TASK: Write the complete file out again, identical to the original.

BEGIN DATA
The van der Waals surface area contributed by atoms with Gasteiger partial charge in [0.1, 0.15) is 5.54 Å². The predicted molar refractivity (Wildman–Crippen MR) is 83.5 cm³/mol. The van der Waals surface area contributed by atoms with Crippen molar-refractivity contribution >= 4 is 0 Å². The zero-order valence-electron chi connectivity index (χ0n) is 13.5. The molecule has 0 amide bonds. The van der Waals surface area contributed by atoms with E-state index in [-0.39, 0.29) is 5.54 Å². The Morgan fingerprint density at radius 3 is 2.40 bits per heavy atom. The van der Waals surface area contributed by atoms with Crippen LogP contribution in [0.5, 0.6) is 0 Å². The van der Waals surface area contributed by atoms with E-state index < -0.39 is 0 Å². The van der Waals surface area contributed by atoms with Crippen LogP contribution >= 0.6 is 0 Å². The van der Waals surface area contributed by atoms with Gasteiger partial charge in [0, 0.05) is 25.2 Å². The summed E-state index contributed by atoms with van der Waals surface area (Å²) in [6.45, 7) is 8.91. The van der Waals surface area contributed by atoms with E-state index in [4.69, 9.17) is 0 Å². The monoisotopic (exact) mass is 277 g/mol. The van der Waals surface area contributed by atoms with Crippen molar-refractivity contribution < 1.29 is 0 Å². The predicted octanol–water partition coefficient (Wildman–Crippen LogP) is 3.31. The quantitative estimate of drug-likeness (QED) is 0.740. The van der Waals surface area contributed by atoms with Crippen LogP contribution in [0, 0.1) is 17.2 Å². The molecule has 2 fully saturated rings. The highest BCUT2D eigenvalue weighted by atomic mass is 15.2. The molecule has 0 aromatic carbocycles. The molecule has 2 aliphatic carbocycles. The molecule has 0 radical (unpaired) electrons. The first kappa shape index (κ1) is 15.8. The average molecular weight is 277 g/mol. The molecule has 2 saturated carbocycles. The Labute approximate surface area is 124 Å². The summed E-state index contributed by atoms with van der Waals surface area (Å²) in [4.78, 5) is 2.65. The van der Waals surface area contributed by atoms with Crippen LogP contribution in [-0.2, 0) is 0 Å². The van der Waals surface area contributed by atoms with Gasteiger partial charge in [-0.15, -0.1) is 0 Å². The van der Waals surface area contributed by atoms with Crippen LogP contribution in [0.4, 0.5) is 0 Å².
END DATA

The van der Waals surface area contributed by atoms with Gasteiger partial charge in [0.1, 0.15) is 5.54 Å². The predicted molar refractivity (Wildman–Crippen MR) is 83.5 cm³/mol. The van der Waals surface area contributed by atoms with Crippen molar-refractivity contribution >= 4 is 0 Å². The zero-order valence-electron chi connectivity index (χ0n) is 13.5. The molecule has 0 amide bonds. The van der Waals surface area contributed by atoms with E-state index in [-0.39, 0.29) is 5.54 Å². The Morgan fingerprint density at radius 3 is 2.40 bits per heavy atom. The van der Waals surface area contributed by atoms with Crippen LogP contribution in [0.5, 0.6) is 0 Å². The van der Waals surface area contributed by atoms with E-state index < -0.39 is 0 Å². The van der Waals surface area contributed by atoms with Crippen LogP contribution >= 0.6 is 0 Å². The van der Waals surface area contributed by atoms with Gasteiger partial charge in [0, 0.05) is 25.2 Å². The summed E-state index contributed by atoms with van der Waals surface area (Å²) in [6.45, 7) is 8.91. The van der Waals surface area contributed by atoms with E-state index in [4.69, 9.17) is 0 Å². The monoisotopic (exact) mass is 277 g/mol. The van der Waals surface area contributed by atoms with Crippen molar-refractivity contribution < 1.29 is 0 Å². The predicted octanol–water partition coefficient (Wildman–Crippen LogP) is 3.31. The quantitative estimate of drug-likeness (QED) is 0.740. The van der Waals surface area contributed by atoms with Crippen LogP contribution in [0, 0.1) is 17.2 Å². The molecule has 2 fully saturated rings. The highest BCUT2D eigenvalue weighted by atomic mass is 15.2. The molecule has 0 aromatic carbocycles. The molecule has 2 aliphatic carbocycles. The molecule has 0 radical (unpaired) electrons. The first kappa shape index (κ1) is 15.8. The average molecular weight is 277 g/mol. The molecule has 2 saturated carbocycles. The Labute approximate surface area is 124 Å². The summed E-state index contributed by atoms with van der Waals surface area (Å²) in [4.78, 5) is 2.65. The van der Waals surface area contributed by atoms with Crippen LogP contribution in [-0.2, 0) is 0 Å². The van der Waals surface area contributed by atoms with Gasteiger partial charge in [-0.15, -0.1) is 0 Å². The van der Waals surface area contributed by atoms with Crippen LogP contribution in [0.4, 0.5) is 0 Å².